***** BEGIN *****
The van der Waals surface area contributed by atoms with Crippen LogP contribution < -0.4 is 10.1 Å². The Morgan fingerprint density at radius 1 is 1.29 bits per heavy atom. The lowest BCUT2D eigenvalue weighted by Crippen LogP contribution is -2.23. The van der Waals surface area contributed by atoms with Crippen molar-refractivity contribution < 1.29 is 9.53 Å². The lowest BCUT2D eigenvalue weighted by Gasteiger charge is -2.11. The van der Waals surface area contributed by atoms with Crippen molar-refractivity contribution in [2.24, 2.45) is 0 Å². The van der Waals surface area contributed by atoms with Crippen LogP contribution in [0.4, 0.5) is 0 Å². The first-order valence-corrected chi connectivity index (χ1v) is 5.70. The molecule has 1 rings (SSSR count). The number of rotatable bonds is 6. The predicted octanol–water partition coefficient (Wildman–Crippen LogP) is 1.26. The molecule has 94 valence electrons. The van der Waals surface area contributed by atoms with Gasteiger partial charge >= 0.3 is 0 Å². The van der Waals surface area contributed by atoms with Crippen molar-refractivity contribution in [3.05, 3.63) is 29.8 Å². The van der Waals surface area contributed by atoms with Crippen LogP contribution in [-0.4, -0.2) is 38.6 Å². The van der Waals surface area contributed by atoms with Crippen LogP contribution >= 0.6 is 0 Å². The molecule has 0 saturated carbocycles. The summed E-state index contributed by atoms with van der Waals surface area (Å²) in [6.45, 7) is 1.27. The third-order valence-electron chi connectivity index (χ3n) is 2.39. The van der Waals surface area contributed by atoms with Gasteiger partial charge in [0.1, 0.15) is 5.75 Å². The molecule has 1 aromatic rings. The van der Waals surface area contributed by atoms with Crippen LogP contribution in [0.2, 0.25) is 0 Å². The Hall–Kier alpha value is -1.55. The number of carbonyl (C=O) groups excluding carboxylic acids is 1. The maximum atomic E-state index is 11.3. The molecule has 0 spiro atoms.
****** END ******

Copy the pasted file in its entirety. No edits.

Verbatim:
The van der Waals surface area contributed by atoms with Crippen LogP contribution < -0.4 is 10.1 Å². The Morgan fingerprint density at radius 1 is 1.29 bits per heavy atom. The lowest BCUT2D eigenvalue weighted by Crippen LogP contribution is -2.23. The van der Waals surface area contributed by atoms with Crippen molar-refractivity contribution < 1.29 is 9.53 Å². The lowest BCUT2D eigenvalue weighted by Gasteiger charge is -2.11. The van der Waals surface area contributed by atoms with Crippen molar-refractivity contribution in [2.24, 2.45) is 0 Å². The van der Waals surface area contributed by atoms with Crippen LogP contribution in [0.4, 0.5) is 0 Å². The first-order valence-corrected chi connectivity index (χ1v) is 5.70. The molecule has 1 rings (SSSR count). The number of rotatable bonds is 6. The predicted octanol–water partition coefficient (Wildman–Crippen LogP) is 1.26. The molecule has 94 valence electrons. The van der Waals surface area contributed by atoms with Gasteiger partial charge >= 0.3 is 0 Å². The van der Waals surface area contributed by atoms with Crippen molar-refractivity contribution in [3.05, 3.63) is 29.8 Å². The van der Waals surface area contributed by atoms with Crippen LogP contribution in [-0.4, -0.2) is 38.6 Å². The van der Waals surface area contributed by atoms with Crippen LogP contribution >= 0.6 is 0 Å². The molecule has 0 saturated carbocycles. The summed E-state index contributed by atoms with van der Waals surface area (Å²) in [6.45, 7) is 1.27. The third-order valence-electron chi connectivity index (χ3n) is 2.39. The van der Waals surface area contributed by atoms with Gasteiger partial charge in [0.1, 0.15) is 5.75 Å². The molecule has 1 aromatic rings. The van der Waals surface area contributed by atoms with Crippen LogP contribution in [0.2, 0.25) is 0 Å². The Hall–Kier alpha value is -1.55. The number of carbonyl (C=O) groups excluding carboxylic acids is 1. The maximum atomic E-state index is 11.3. The molecule has 0 spiro atoms.